I'm sure you already know that southern Croatia (Dubrovnik) is not served by rail. Albania has no rail lines to other countries and not much within. Greece has roughly one train per day on the line to Macedonia, one on the line to Bulgaria, and none to Albania or Turkey. See our train fare maps for various regions, and a few additional notes on the related rail info pages. The one- and two-country maps pretty well summarize any train lines that we expected to be of interest to tourists, and which actually had passenger service in 2018. If you see an obvious gap, it's not an oversight, it's a lack of train service.

My goal for the year is to sell at least one Balkan Rail Pass. ;-) Will it be to you?

As usual, DB provides the best way to research train schedules.

Rick Steves Tour of Bulgaria is excellent and also filling fast for 2019. If interested, then I suggest you either join a wait list now for the filled departures or sign up soon for an open departure. After the guide presents his slide show here in Edmonds on Jan. 26, there will be a flurry of interest.

On this 2018 forum thread other contributors have linked up some of Rick's Romania content from around this site.

Posted by
1249 posts

Check out - it had useful travel information when I was doing this route many years ago. We traveled Dubrovnik - Kotor - Ulcinj - Tirana - Lake Ohrid - Skopje and onto Romania. Not sure how updated it is.

Posted by
2761 posts

We have been to Bulgaria while on a Black Sea cruise. Enjoyed our visit, but Greece outshines. Croatia is great, but a bit far from where you plan to go.

Athens deserves 3 days and perhaps more if you do day trips to Delphi, Corinth and Sounion.

The Greek Islands are best seen on a cruise. There are many nice cruises out of Venice that stop in Split and/or Dubrovnik, Croatia, then Corfu, Santorini, Mykonos, Crete and Athens.

Posted by
1026 posts

The reason RS doesn't even sell one of those a year is that trains are not really a great way to get around in the Balkans and Greece. I've noticed that many people who are used to the trains in W Europe seem to assume that since every single town in Germany and France is connected with trains, then trains must be the best way to get around here too, after all this is Europe. They're not. Not only will trains not get you where you need to go, and are terrible for cross-border travel, they are often slow, decrepit, and unreliable. Yes, you could use them sometimes, and in certain cases they are a good strategy for specific routes, or for novelty purposes (e.g. Septemvri–Dobrinishte narrow-gauge line in Bulgaria or the Sargan Eight in Mokra Gora Serbia/Bosnia), but typically buses are the way to go. Far, far better is renting a car. For example the itinerary I provided is not possible with trains, and buses would add to the times by days and still some sites you couldn't get to. This is another issue I have seen over and over - people used to W Europe who want to use the same strategy they use to travel there and expect all the cool things to be in towns (well we just went from Rome to Florence to Venice and saw so much!). That is the worst way to travel here, the towns have some stuff but the majority of cool things are the side trips. Then you get these disappointed posts from someone who went from capital to capital with maybe the second largest city too that are wondering why people visit these countries.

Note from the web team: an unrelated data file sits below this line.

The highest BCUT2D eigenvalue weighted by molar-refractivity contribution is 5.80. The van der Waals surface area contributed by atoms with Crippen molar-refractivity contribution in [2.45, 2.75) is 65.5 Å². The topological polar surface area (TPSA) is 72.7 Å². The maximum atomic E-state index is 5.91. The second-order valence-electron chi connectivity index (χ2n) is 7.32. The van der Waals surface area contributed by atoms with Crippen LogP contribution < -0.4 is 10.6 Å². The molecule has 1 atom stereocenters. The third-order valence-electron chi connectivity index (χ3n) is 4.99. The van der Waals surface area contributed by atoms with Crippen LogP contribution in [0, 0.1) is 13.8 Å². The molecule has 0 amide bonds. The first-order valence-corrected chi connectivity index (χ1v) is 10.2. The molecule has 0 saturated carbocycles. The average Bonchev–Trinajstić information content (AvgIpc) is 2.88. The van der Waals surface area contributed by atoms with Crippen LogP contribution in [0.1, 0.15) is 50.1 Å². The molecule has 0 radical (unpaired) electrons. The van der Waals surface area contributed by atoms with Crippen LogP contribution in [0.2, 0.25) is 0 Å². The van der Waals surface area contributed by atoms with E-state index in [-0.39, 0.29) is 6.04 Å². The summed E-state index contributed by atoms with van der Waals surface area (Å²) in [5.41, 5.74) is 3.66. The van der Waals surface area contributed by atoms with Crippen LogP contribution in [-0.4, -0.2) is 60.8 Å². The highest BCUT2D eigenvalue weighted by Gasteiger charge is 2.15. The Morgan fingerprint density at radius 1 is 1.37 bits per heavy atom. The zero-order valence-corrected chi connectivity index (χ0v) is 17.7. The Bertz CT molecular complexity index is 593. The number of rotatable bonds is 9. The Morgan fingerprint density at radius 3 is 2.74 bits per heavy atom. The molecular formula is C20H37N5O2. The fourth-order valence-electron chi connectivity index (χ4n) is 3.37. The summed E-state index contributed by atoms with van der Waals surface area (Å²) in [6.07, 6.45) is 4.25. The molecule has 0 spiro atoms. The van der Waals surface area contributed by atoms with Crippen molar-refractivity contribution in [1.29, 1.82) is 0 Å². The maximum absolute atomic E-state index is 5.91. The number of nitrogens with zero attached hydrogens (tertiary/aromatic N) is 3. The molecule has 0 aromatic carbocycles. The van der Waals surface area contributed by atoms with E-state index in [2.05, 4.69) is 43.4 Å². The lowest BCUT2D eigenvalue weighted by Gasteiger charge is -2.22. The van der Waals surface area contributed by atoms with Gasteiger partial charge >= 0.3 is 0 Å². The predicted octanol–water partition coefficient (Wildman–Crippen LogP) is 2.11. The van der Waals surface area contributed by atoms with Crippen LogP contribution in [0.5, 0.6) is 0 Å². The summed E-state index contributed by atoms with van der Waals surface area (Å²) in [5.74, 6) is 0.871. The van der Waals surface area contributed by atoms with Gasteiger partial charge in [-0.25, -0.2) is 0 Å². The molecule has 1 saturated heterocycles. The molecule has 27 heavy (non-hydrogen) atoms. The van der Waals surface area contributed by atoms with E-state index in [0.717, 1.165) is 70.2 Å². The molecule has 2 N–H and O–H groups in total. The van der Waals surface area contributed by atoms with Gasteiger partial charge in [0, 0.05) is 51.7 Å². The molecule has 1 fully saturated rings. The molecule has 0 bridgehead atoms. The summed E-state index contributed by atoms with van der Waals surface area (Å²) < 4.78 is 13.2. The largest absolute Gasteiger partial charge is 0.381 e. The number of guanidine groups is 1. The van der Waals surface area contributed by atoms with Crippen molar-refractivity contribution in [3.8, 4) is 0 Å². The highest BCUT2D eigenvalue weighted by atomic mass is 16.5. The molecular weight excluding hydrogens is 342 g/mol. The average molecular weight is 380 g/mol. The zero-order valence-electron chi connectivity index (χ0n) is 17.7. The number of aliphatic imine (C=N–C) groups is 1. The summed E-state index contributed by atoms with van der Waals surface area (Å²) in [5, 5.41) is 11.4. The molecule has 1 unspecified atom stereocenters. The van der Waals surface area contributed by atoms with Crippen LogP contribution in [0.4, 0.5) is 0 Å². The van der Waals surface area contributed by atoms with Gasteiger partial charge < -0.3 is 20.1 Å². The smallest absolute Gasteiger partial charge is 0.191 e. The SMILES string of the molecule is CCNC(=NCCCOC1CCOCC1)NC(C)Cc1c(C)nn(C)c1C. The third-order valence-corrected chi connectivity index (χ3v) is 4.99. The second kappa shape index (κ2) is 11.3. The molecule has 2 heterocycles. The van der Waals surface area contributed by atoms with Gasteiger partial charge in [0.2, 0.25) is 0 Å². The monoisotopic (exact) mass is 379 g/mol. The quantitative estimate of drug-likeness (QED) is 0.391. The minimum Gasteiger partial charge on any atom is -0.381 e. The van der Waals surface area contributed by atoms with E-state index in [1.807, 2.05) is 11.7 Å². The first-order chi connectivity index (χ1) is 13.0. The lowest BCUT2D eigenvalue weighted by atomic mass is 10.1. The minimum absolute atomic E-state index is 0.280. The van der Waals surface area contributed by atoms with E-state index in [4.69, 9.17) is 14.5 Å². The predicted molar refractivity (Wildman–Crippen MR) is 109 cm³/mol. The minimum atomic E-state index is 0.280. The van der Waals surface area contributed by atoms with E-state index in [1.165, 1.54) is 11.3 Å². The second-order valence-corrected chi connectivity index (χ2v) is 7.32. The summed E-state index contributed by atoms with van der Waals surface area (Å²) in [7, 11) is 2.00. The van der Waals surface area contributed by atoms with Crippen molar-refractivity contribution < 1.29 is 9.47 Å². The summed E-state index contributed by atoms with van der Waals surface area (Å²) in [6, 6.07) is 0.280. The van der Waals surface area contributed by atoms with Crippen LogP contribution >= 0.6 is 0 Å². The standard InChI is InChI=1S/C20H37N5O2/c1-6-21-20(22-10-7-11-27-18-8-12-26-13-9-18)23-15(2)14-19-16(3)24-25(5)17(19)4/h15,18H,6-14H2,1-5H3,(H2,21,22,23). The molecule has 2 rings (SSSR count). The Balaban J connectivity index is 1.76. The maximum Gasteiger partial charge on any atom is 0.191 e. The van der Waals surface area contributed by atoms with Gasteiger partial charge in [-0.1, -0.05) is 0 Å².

Posted by
1710 posts

Hello Paul. I put a low priority on being at Bulgaria and Macedonia. I think, if you desire to go to Greece, fly from the U.S.A. to Athens, and travel in GREECE, including a few islands at the Aegean Sea. The islands Naxos and Mykynos have airports. Then fly from Athens to Croatia. And Fly from Croatia to the U.S.A. (to your home). Having a good trip in Greece requires spending some time there.
Do not ride in any railroad train. Driving a car in Greece is dangerous. Many fatal crashes of cars at Greece.

Posted by
1026 posts

Driving a car in Greece is dangerous. Many fatal crashes of cars at

Road fatalities per 100,000 vehicles, per year:

  • Greece: 12.6
  • USA: 12.9

Road fatalities per 100,000 inhabitants, per year:

  • Greece: 9.1
  • USA: 10.9